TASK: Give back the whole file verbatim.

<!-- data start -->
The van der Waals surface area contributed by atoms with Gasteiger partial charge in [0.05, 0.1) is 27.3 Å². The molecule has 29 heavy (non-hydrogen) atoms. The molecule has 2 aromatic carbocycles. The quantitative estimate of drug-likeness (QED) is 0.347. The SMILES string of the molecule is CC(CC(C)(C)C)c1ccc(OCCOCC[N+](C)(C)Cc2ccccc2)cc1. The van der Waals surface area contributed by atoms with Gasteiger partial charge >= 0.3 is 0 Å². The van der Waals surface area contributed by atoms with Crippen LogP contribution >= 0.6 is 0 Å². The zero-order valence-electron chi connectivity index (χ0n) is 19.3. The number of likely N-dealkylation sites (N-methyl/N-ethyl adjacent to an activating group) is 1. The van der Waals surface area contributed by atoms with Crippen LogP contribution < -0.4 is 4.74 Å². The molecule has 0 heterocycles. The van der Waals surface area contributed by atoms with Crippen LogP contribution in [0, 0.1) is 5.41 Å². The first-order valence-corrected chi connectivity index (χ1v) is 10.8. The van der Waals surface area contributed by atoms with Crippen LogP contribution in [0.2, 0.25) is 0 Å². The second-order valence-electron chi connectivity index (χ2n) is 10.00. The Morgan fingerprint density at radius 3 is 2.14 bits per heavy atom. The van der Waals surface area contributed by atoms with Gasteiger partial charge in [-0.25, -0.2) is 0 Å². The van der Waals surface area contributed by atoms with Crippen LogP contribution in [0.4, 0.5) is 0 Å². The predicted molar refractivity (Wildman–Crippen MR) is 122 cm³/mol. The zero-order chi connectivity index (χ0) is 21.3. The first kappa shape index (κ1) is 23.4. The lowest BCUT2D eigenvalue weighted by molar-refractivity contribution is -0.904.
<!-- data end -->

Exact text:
The van der Waals surface area contributed by atoms with Gasteiger partial charge in [0.05, 0.1) is 27.3 Å². The molecule has 29 heavy (non-hydrogen) atoms. The molecule has 2 aromatic carbocycles. The quantitative estimate of drug-likeness (QED) is 0.347. The SMILES string of the molecule is CC(CC(C)(C)C)c1ccc(OCCOCC[N+](C)(C)Cc2ccccc2)cc1. The van der Waals surface area contributed by atoms with Gasteiger partial charge >= 0.3 is 0 Å². The van der Waals surface area contributed by atoms with Crippen LogP contribution >= 0.6 is 0 Å². The zero-order valence-electron chi connectivity index (χ0n) is 19.3. The number of likely N-dealkylation sites (N-methyl/N-ethyl adjacent to an activating group) is 1. The van der Waals surface area contributed by atoms with Crippen LogP contribution < -0.4 is 4.74 Å². The molecule has 0 heterocycles. The van der Waals surface area contributed by atoms with Crippen LogP contribution in [0, 0.1) is 5.41 Å². The first-order valence-corrected chi connectivity index (χ1v) is 10.8. The van der Waals surface area contributed by atoms with Crippen LogP contribution in [0.2, 0.25) is 0 Å². The second-order valence-electron chi connectivity index (χ2n) is 10.00. The Morgan fingerprint density at radius 3 is 2.14 bits per heavy atom. The van der Waals surface area contributed by atoms with Gasteiger partial charge in [-0.25, -0.2) is 0 Å². The van der Waals surface area contributed by atoms with Crippen LogP contribution in [0.4, 0.5) is 0 Å². The predicted molar refractivity (Wildman–Crippen MR) is 122 cm³/mol. The zero-order chi connectivity index (χ0) is 21.3. The first kappa shape index (κ1) is 23.4. The lowest BCUT2D eigenvalue weighted by molar-refractivity contribution is -0.904.